How to Care for Sage Plants
Sage is a perennial herb that is native to the Mediterranean region. It is used in many savory dishes and is considered a valuable addition to many foods. Sage comes in a few different varieties and grows well outdoors or indoors, as long as its needs are met. It handles different climates well and is fairly hardy. However, moisture is the No. 1 concern for the plant; too much water will kill it. If you care for sage plants, you can extend their life and cook with the versatile herb for years to come.
- Sage is a perennial herb that is native to the Mediterranean region.
- If you care for sage plants, you can extend their life and cook with the versatile herb for years to come.
Plant sage seeds in a small container in March to be kept indoors. Fill the container with potting soil, and place a few seeds 2 inches apart in the soil. Water until the soil is moist and then hold off; sage prefers dry soil.
Move the sage plants outdoors once the threat of frost passes. Choose a location that gets at least a few hours of sun per day.
Make small holes in the ground and fill them with a mixture of potting soil and bone meal. Place the roots of the sage plants into the holes.
- Plant sage seeds in a small container in March to be kept indoors.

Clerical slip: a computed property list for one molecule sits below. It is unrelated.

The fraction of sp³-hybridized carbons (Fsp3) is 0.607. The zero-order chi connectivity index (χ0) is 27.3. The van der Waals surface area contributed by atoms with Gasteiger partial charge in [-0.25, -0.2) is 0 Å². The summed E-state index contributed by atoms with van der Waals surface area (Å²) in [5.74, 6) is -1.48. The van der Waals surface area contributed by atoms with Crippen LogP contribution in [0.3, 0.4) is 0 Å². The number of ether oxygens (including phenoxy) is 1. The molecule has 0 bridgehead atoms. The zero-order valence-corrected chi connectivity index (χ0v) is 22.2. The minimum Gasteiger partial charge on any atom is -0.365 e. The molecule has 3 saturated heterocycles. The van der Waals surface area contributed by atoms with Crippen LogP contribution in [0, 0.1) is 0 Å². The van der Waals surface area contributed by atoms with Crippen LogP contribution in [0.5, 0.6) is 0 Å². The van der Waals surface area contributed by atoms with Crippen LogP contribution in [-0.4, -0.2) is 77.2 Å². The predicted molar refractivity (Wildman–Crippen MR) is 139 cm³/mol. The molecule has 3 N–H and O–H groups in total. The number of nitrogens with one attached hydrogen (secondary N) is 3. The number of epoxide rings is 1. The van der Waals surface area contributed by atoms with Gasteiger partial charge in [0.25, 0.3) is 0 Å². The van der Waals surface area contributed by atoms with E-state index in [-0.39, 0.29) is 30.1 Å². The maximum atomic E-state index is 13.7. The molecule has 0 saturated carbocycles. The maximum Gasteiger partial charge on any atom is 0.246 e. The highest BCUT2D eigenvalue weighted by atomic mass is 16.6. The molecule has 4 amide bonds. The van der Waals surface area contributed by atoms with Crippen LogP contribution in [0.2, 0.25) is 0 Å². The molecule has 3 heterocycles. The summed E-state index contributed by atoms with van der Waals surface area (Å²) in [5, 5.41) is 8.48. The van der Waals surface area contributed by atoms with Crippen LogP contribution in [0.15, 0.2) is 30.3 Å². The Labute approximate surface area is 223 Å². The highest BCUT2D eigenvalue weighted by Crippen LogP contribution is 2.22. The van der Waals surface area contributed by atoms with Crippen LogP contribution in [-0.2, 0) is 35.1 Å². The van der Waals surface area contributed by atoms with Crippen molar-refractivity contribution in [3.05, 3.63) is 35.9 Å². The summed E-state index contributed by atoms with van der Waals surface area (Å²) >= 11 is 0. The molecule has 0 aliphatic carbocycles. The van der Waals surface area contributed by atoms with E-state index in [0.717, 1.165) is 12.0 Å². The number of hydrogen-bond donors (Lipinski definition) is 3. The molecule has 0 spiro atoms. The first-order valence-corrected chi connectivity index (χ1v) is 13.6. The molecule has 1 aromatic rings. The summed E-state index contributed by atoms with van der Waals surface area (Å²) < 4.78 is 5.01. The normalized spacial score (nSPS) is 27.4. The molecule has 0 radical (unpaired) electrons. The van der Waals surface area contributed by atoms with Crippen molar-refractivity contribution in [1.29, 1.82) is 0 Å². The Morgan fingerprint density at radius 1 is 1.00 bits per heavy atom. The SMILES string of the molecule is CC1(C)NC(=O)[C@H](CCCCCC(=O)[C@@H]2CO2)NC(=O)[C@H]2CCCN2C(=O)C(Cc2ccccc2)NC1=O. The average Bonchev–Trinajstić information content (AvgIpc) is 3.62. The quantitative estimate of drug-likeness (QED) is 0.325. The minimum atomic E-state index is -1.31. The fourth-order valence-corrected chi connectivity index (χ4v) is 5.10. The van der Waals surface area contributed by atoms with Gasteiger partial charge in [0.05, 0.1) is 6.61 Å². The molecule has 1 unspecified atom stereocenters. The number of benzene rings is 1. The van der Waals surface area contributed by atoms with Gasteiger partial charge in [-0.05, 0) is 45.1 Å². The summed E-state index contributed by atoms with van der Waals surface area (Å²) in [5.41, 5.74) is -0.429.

Cover the sage plants' roots with a combination of bone meal and potting soil. Water the area.
Resist the temptation to water the sage plants. They do better in dry conditions with little to no care. Over-watering will stunt the plants' growth and kill their roots.
Cut off old sage leaves with pruning shears after the fall harvest. Removing them will make way for new growth. Let the sage plants go dormant in the winter. You can protect them by mulching around their base with straw or leaves. They will revive themselves come spring.
- Cover the sage plants' roots with a combination of bone meal and potting soil.
Cut a 6-inch length of stem from the sage plant with the pruning shears. Cut the stem at a 45-degree angle. Choose a stem from the outer edge of the plant. It should still be green, not woody. Make a small hole in the mix, then place the end of the stem in the hole. Push the stem in no more than 2 inches deep. It will take up to a month for the sage cutting to form roots. Do not let the mix dry out. Use garden soil that drains well and that has not been contanimated by disease. Instead, gently tap the bottom of the pot and pull the pot away from the soil. Set the root ball of the sage in the hole in the garden or container. Fill in the hole with garden soil or container mix and press down gently.
- Cut a 6-inch length of stem from the sage plant with the pruning shears.
Based in New York State, Kelly Shetsky started writing in 1999. She is a broadcast journalist-turned Director of Marketing and Public Relations and has experience researching, writing, producing and reporting. She writes for several websites, specializing in gardening, medical, health and fitness, entertainment and travel. Shetsky has a Bachelor of Arts in communications from Marist College.